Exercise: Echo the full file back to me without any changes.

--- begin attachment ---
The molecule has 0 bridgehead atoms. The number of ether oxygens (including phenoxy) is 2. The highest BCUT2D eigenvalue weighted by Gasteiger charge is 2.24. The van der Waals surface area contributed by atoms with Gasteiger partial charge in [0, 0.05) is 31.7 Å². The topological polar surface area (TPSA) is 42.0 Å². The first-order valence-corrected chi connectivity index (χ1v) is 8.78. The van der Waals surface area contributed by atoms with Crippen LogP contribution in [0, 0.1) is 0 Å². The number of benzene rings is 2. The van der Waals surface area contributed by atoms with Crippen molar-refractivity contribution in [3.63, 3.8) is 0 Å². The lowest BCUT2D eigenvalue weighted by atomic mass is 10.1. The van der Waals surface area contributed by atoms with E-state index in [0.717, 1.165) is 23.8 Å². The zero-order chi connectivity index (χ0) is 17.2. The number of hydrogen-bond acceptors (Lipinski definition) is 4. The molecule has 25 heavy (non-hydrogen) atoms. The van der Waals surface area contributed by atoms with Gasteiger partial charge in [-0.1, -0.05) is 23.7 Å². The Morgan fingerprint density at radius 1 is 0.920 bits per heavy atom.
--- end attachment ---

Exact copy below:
The molecule has 0 bridgehead atoms. The number of ether oxygens (including phenoxy) is 2. The highest BCUT2D eigenvalue weighted by Gasteiger charge is 2.24. The van der Waals surface area contributed by atoms with Gasteiger partial charge in [0, 0.05) is 31.7 Å². The topological polar surface area (TPSA) is 42.0 Å². The first-order valence-corrected chi connectivity index (χ1v) is 8.78. The van der Waals surface area contributed by atoms with Crippen LogP contribution in [0, 0.1) is 0 Å². The number of benzene rings is 2. The van der Waals surface area contributed by atoms with Crippen molar-refractivity contribution in [3.63, 3.8) is 0 Å². The lowest BCUT2D eigenvalue weighted by atomic mass is 10.1. The van der Waals surface area contributed by atoms with E-state index in [0.717, 1.165) is 23.8 Å². The zero-order chi connectivity index (χ0) is 17.2. The number of hydrogen-bond acceptors (Lipinski definition) is 4. The molecule has 25 heavy (non-hydrogen) atoms. The van der Waals surface area contributed by atoms with Gasteiger partial charge in [-0.1, -0.05) is 23.7 Å². The Morgan fingerprint density at radius 1 is 0.920 bits per heavy atom.